A charity will continue offering support to hundreds of blind people after council bosses extended its contract by four weeks.
The Society for the Blind of Dewsbury, Batley and District was told the next contract for rehabilitation service to the blind and visually impaired community had been awarded to another charity instead – the Birmingham Institute for the Deaf (BID).
As a result, three rehabilitation officers will no longer be based at the Whitfield Centre and 19 members of staff have been given voluntary redundancy notices.
The Midlands charity was expected to take over the service from August 19, but Kirklees Council has delayed the switch until September 15.
Trustee and treasurer of the Society for the Blind of Dewsbury, Batley and District, Terry Armstead said: “There are some issues concerning the transfer of undertakings (protection of employment) regulations (TUPE) for the rehabilitation team which are taking time to resolve.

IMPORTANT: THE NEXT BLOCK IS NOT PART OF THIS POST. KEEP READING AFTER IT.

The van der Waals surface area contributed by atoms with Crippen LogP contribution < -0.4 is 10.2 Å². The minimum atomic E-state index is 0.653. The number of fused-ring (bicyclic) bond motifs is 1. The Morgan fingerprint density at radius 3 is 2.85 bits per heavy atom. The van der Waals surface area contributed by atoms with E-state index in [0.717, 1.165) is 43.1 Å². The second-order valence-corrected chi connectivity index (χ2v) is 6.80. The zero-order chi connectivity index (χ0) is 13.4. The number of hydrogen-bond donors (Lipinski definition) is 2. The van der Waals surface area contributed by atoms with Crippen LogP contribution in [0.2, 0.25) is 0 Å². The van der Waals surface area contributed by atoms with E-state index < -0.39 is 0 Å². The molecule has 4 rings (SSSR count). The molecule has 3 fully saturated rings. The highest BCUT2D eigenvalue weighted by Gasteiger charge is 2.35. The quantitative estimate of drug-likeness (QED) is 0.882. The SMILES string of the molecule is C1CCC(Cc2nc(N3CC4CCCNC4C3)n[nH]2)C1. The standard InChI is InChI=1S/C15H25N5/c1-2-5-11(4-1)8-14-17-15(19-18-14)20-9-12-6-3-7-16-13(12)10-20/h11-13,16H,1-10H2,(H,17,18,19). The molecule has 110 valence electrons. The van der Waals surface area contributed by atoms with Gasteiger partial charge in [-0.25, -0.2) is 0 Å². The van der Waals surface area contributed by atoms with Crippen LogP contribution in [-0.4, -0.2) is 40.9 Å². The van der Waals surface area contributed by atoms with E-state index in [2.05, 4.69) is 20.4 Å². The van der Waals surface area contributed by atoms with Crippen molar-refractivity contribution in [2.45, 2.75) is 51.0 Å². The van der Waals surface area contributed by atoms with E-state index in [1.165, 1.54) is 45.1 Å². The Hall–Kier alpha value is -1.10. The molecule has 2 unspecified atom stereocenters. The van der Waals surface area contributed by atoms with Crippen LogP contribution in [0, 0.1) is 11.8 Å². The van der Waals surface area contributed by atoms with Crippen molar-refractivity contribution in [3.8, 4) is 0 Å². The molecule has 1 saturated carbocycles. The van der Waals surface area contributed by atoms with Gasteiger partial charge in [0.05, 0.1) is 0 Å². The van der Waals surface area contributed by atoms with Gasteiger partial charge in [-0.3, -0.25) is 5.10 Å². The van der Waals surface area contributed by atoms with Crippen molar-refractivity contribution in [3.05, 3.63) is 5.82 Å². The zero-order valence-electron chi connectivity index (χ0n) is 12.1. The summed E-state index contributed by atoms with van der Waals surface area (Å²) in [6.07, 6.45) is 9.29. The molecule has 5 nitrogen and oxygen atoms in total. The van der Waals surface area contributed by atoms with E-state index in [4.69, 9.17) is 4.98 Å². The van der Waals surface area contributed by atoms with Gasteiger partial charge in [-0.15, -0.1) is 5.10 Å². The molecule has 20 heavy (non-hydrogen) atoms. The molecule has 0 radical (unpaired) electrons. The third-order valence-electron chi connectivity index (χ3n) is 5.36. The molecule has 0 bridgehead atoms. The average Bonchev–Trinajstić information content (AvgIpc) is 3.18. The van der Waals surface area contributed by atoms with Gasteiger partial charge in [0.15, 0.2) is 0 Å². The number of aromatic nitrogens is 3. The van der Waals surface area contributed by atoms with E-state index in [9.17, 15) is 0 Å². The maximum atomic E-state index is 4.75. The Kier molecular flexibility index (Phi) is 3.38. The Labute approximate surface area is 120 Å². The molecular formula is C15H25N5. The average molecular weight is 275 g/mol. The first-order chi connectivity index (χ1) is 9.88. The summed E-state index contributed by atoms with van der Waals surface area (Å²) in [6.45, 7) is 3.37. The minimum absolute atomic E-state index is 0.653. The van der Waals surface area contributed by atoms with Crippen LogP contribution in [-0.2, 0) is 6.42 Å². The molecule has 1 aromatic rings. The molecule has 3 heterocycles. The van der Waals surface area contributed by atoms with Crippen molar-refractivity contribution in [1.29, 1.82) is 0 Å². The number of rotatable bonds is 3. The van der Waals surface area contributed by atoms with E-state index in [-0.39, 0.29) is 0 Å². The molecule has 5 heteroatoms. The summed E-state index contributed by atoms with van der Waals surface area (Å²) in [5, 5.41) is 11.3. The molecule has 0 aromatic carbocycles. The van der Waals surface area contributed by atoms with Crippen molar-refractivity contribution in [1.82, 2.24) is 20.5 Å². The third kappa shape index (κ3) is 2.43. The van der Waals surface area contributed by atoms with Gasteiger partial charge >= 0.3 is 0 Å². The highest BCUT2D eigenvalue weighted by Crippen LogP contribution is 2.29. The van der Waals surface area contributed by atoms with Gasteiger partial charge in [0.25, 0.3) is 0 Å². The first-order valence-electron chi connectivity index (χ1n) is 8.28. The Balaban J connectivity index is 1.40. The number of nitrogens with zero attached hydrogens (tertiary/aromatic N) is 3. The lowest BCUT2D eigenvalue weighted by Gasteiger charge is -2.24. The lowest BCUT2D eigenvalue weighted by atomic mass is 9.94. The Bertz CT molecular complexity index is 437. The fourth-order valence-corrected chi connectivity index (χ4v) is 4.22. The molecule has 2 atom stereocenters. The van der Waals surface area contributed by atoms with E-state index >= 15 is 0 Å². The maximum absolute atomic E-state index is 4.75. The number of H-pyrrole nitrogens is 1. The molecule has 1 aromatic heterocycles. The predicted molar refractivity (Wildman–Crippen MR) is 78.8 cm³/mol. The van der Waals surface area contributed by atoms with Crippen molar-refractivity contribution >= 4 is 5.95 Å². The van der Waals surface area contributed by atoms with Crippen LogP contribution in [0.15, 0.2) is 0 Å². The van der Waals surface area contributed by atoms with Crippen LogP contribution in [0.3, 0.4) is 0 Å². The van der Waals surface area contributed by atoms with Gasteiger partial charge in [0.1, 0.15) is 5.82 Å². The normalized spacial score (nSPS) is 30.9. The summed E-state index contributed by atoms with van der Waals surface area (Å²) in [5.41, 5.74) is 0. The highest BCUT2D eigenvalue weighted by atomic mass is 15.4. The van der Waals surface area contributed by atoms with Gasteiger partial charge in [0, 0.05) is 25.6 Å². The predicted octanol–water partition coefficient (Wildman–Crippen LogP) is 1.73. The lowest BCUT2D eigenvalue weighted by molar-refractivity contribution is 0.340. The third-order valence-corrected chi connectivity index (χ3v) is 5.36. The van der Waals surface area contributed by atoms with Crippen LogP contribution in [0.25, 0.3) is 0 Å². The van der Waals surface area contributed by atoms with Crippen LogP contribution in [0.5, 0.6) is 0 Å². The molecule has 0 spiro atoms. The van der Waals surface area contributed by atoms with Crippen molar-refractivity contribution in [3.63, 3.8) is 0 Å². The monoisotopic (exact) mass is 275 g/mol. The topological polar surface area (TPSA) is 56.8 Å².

“Kirklees Council has estimated they need a further four weeks to finalise the work.
“Once this is done we still expect the new contract to begin with BID.”
TUPE protects employees’ terms and conditions of employment when a business is transferred from one owner to another.
A council spokesperson said: “The council continues its discussions with both the Dewsbury Society for the Blind and the Birmingham Institute for the Deaf to ensure that a smooth transfer of services takes place.”
Despite the loss of contract, members and volunteers at the Soothill-based charity have vowed to save the service.
The centre, which has nearly 1,000 members, will open three days a week instead of five from October.
Members staged a demonstration outside their headquarters protesting the decision.
A support group for blind group in Huddersfield has also backed the Batley charity.
Chairman of Kirklees community group Better Future for the Blind Jean Goodison has criticised the decision to award the contract to BID.
She said: “They have no local knowledge of the people or their needs.
“It still appears they have no base in the area so I cannot see how they will maintain the high level support Dewsbury Blind Society gives.”